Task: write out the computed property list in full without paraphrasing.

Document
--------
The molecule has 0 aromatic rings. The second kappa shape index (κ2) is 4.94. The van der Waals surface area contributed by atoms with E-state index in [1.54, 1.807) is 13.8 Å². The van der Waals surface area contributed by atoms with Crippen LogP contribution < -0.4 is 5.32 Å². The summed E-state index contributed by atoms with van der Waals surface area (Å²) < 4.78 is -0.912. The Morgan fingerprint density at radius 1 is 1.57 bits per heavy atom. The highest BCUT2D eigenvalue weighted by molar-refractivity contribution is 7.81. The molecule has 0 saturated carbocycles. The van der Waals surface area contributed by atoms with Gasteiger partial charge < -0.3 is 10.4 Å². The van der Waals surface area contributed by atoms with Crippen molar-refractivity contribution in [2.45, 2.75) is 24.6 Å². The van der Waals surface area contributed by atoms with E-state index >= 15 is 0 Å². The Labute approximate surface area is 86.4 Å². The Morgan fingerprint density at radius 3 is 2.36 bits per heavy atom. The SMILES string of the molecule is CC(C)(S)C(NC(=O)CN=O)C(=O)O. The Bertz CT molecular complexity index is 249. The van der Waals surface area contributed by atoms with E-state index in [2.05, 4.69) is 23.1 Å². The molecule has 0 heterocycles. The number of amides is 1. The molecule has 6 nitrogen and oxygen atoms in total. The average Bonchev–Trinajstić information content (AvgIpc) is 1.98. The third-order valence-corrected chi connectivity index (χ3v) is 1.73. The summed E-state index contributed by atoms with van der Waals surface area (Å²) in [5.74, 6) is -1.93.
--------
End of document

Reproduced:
The molecule has 0 aromatic rings. The second kappa shape index (κ2) is 4.94. The van der Waals surface area contributed by atoms with E-state index in [1.54, 1.807) is 13.8 Å². The van der Waals surface area contributed by atoms with Crippen LogP contribution < -0.4 is 5.32 Å². The summed E-state index contributed by atoms with van der Waals surface area (Å²) < 4.78 is -0.912. The Morgan fingerprint density at radius 1 is 1.57 bits per heavy atom. The highest BCUT2D eigenvalue weighted by molar-refractivity contribution is 7.81. The molecule has 0 saturated carbocycles. The van der Waals surface area contributed by atoms with Gasteiger partial charge < -0.3 is 10.4 Å². The van der Waals surface area contributed by atoms with Crippen molar-refractivity contribution in [2.45, 2.75) is 24.6 Å². The van der Waals surface area contributed by atoms with E-state index >= 15 is 0 Å². The Labute approximate surface area is 86.4 Å². The Morgan fingerprint density at radius 3 is 2.36 bits per heavy atom. The SMILES string of the molecule is CC(C)(S)C(NC(=O)CN=O)C(=O)O. The Bertz CT molecular complexity index is 249. The van der Waals surface area contributed by atoms with E-state index in [2.05, 4.69) is 23.1 Å². The molecule has 0 heterocycles. The number of amides is 1. The molecule has 6 nitrogen and oxygen atoms in total. The average Bonchev–Trinajstić information content (AvgIpc) is 1.98. The third-order valence-corrected chi connectivity index (χ3v) is 1.73. The summed E-state index contributed by atoms with van der Waals surface area (Å²) in [5.74, 6) is -1.93.